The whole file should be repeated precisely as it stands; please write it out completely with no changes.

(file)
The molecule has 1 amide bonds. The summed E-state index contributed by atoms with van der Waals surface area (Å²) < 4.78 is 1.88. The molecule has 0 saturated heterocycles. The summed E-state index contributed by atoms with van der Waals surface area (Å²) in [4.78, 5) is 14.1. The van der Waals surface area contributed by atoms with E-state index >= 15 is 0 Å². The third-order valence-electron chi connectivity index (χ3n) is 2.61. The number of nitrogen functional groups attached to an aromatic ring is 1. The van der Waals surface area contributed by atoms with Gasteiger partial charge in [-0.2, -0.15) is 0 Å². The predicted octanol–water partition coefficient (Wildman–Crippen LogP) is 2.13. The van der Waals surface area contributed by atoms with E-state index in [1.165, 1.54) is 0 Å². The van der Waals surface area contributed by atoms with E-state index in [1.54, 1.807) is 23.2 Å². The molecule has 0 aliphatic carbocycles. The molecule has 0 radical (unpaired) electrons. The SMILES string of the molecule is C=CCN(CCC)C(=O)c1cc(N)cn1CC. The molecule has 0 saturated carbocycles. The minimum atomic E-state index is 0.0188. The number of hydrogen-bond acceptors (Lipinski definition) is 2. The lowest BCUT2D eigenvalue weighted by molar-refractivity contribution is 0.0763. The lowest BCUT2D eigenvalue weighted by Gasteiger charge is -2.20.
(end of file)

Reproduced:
The molecule has 1 amide bonds. The summed E-state index contributed by atoms with van der Waals surface area (Å²) < 4.78 is 1.88. The molecule has 0 saturated heterocycles. The summed E-state index contributed by atoms with van der Waals surface area (Å²) in [4.78, 5) is 14.1. The van der Waals surface area contributed by atoms with E-state index >= 15 is 0 Å². The third-order valence-electron chi connectivity index (χ3n) is 2.61. The number of nitrogen functional groups attached to an aromatic ring is 1. The van der Waals surface area contributed by atoms with Gasteiger partial charge in [-0.2, -0.15) is 0 Å². The predicted octanol–water partition coefficient (Wildman–Crippen LogP) is 2.13. The van der Waals surface area contributed by atoms with E-state index in [1.165, 1.54) is 0 Å². The van der Waals surface area contributed by atoms with E-state index in [1.54, 1.807) is 23.2 Å². The molecule has 0 aliphatic carbocycles. The molecule has 0 radical (unpaired) electrons. The SMILES string of the molecule is C=CCN(CCC)C(=O)c1cc(N)cn1CC. The molecule has 0 saturated carbocycles. The minimum atomic E-state index is 0.0188. The number of hydrogen-bond acceptors (Lipinski definition) is 2. The lowest BCUT2D eigenvalue weighted by molar-refractivity contribution is 0.0763. The lowest BCUT2D eigenvalue weighted by Gasteiger charge is -2.20.